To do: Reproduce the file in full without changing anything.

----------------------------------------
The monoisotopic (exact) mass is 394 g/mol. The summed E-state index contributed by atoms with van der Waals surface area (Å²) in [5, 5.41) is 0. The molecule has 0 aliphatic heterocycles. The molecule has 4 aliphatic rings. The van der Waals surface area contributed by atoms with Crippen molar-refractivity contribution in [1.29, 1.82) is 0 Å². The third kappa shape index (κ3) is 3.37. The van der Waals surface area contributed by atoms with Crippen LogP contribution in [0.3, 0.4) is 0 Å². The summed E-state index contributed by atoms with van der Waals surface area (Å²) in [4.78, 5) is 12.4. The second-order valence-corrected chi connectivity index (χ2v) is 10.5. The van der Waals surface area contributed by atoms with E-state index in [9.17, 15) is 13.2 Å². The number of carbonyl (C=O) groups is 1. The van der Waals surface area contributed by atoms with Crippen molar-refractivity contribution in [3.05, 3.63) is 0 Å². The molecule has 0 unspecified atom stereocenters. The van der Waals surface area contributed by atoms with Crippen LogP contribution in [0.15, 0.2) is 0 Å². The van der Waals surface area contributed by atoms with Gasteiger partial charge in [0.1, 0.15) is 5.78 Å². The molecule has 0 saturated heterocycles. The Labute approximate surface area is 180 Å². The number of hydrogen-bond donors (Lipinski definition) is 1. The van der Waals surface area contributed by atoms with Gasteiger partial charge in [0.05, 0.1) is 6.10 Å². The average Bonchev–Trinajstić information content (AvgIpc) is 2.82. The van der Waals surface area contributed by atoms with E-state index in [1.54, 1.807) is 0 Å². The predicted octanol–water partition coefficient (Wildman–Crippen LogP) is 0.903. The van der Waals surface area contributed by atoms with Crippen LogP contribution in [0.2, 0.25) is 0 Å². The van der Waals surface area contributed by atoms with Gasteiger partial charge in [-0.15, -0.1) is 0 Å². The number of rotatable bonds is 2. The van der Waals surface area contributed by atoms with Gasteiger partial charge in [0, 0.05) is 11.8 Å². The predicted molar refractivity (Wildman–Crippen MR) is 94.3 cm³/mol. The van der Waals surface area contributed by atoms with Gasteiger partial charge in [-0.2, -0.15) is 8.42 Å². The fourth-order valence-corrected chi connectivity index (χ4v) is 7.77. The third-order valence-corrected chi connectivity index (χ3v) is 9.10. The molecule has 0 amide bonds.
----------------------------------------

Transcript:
The monoisotopic (exact) mass is 394 g/mol. The summed E-state index contributed by atoms with van der Waals surface area (Å²) in [5, 5.41) is 0. The molecule has 0 aliphatic heterocycles. The molecule has 4 aliphatic rings. The van der Waals surface area contributed by atoms with Crippen molar-refractivity contribution in [1.29, 1.82) is 0 Å². The third kappa shape index (κ3) is 3.37. The van der Waals surface area contributed by atoms with Crippen LogP contribution in [0.3, 0.4) is 0 Å². The summed E-state index contributed by atoms with van der Waals surface area (Å²) in [4.78, 5) is 12.4. The second-order valence-corrected chi connectivity index (χ2v) is 10.5. The van der Waals surface area contributed by atoms with E-state index in [9.17, 15) is 13.2 Å². The number of carbonyl (C=O) groups is 1. The van der Waals surface area contributed by atoms with Crippen molar-refractivity contribution in [3.05, 3.63) is 0 Å². The molecule has 0 unspecified atom stereocenters. The van der Waals surface area contributed by atoms with Crippen LogP contribution in [0.15, 0.2) is 0 Å². The van der Waals surface area contributed by atoms with Gasteiger partial charge in [0.1, 0.15) is 5.78 Å². The molecule has 0 saturated heterocycles. The Labute approximate surface area is 180 Å². The number of hydrogen-bond donors (Lipinski definition) is 1. The van der Waals surface area contributed by atoms with Gasteiger partial charge in [0.05, 0.1) is 6.10 Å². The average Bonchev–Trinajstić information content (AvgIpc) is 2.82. The van der Waals surface area contributed by atoms with E-state index in [1.54, 1.807) is 0 Å². The predicted octanol–water partition coefficient (Wildman–Crippen LogP) is 0.903. The van der Waals surface area contributed by atoms with Crippen LogP contribution in [0.2, 0.25) is 0 Å². The van der Waals surface area contributed by atoms with Gasteiger partial charge in [-0.15, -0.1) is 0 Å². The number of rotatable bonds is 2. The van der Waals surface area contributed by atoms with Gasteiger partial charge in [0, 0.05) is 11.8 Å². The predicted molar refractivity (Wildman–Crippen MR) is 94.3 cm³/mol. The van der Waals surface area contributed by atoms with Gasteiger partial charge in [-0.2, -0.15) is 8.42 Å². The fourth-order valence-corrected chi connectivity index (χ4v) is 7.77. The third-order valence-corrected chi connectivity index (χ3v) is 9.10. The molecule has 0 amide bonds.